Peace.

In the end the Earth just keeps on turning every day, and no one knows when it's going to stop, or why it's heading for the Sun. (c) Roy

Language is like a cracked kettle on which we beat out tunes for bears to dance to, while all the time we long to move the stars to pity. (c) Gustave Flaubert

We are all in the gutter but some of us are looking at the stars. (c) Oscar Wilde



~ ~ ~
All meetings end in separation
All acquisition ends in dispersion
All life ends in death
- The Buddha

|\_/|
='_'=

Every hundred years, all new people

  

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Hot_Damali
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8959 posts
Tue Aug-07-01 04:41 PM

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36. "well miss"
In response to Reply # 34


          

its so hard to disagree with things that you say cuz your logic is always so on point, that even if i start out not agreeing, you convince me by the end...lol!!!

so um...maybe less initial explanation of your point would get more dialogue going

Underground Railroad w/Jay Smooth
WBAI-FM 99.5 NY
Sat 12-2am
http://www.hiphopmusic.com

The Dyke Chronicles...now online!!!
http://www.geocities.com/hotdamali

"i can do an interview, shower, do a show, eat a snack, play ps2, post on boards, mix common song over the phone, talk to mom, order a flick, argue with manager and iron tommorow's gear in 2 minutes." - qoolquest


FREE THE JAZZIES!! FREE AL SHARPTON!!!

  

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cquiroga

Tue Aug-07-01 11:56 PM

  
37. "RE: gasp"
In response to Reply # 28


          

"it sounds like your determination in uncovering inside jokes and pop culture references may have comprimised your overall enjoyment of the flick."

Is this above remark directed at me? I wasn't the one who mentioned inside jokes-- I think that was REDeye. I could believe it if there were a lot of inside jokes in the film, but I wasn't disappointed by a fruitless quest to seek them out, if that's what you're implying. As far as I'm concerned, there could be all the damn inside jokes in the world-- the movie should still stand up on its own merits and work at least on some level as a stand-alone piece. And I think it did.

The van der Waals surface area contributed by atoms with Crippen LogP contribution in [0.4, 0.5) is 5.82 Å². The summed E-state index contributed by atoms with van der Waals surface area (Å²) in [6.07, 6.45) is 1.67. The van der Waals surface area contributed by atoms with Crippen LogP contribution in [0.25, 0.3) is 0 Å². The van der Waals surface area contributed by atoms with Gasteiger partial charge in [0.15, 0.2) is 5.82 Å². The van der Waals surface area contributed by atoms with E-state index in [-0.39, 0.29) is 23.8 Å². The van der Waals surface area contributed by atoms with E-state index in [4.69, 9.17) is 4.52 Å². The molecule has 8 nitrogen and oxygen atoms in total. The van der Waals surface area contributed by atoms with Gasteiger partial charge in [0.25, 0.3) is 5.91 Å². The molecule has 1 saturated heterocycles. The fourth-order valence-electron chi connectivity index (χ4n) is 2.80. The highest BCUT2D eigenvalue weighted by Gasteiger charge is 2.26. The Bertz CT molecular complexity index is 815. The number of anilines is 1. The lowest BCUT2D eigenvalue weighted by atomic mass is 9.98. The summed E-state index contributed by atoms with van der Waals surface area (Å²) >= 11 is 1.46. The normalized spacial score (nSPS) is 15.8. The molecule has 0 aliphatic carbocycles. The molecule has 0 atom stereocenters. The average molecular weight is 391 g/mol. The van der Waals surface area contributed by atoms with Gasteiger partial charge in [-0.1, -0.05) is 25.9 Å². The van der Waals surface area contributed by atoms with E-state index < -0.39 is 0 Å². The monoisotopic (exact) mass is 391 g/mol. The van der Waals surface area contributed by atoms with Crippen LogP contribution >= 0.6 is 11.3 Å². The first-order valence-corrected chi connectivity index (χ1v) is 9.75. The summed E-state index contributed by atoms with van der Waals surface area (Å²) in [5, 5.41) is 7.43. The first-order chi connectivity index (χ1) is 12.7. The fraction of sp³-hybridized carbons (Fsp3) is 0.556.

The pop culture references are one small thing that I think prevented me from enjoying the movie more than I could have-- I just think that if there are references to pop culture, they should mean something within the film and not just be obvious "wallpaper" references (like in that crappy movie FINDING FORRESTER where the camera lingers on a stack of books sitting on a table and you're just supposed to read the titles and get something glorious out of it that's contained very little elsewhere in the film).

I don't think GHOST WORLD had those kinds of references, and I suppose I *did*, in fact, "get" what was going on with each of the pop culture things. Still, I would have liked to have been more familiar with the real-world connections when I saw the film, so I could have been more assured of my interpretations.

As I said before, I thought the movie was good, but if I sounded like I was disappointed in some things, that's probably because I was. This is what I didn't like:

1) The beginning of the movie is pretty weak. The first 20 minutes' worth of dialogue and scenarios just seemed so phony. After that it got better for awhile.

2) I hated how Rebecca was marginalized and all but absent for about a 20-minute stretch of the movie 2/3 of the way through. During the whole second half, she becomes progressively less and less of a character (I realize you could say "That's the point," but I think it would be a much better film if Rebecca were allowed to join in the relatively complex characterizations that Enid and Seymour benefited from).

3) Rebecca and Enid made amends too easily. Their whole relationship was grossly oversimplified at the end. Actually, EVERYTHING about the ending was too "pat", including the actions contained in the final shot, Rebecca and Enid's resolution, as well as Enid's "fix" with Seymour.

4) The characters were too archetypical for my tastes. This applies to Rebecca, Enid's father, Josh, "Doug" (the nunchuku guy), and the art teacher. Basically, the only two fully-realized characters were Enid and Seymour. It allowed for too many easy jokes (and there were A LOT of easy jokes, especially with the art teacher) and not nearly as rich an experience as it could have been.

5) The movie seems often confused about where it stands ideologically. The art class scenes in particular bothered me. At the beginning, it's a scathing (albeit very predictable, as suggested above) satire/parody of "mainstream culture" and "art," and yet somehow it seems we're supposed to sympathize with Enid's "triumph" in art class when she submits her Coon's Chicken poster as a found object piece. Sure, you could say that ultimately, her piece is rejected and taken down from the art show, and that she loses her chance at going to art college as a result, but we're obviously supposed to go along for the ride and sympathize with Enid's acceptance when everything else in the film to that point had suggested that the art teacher was such an idiot that we shouldn't really care about her phony "validation."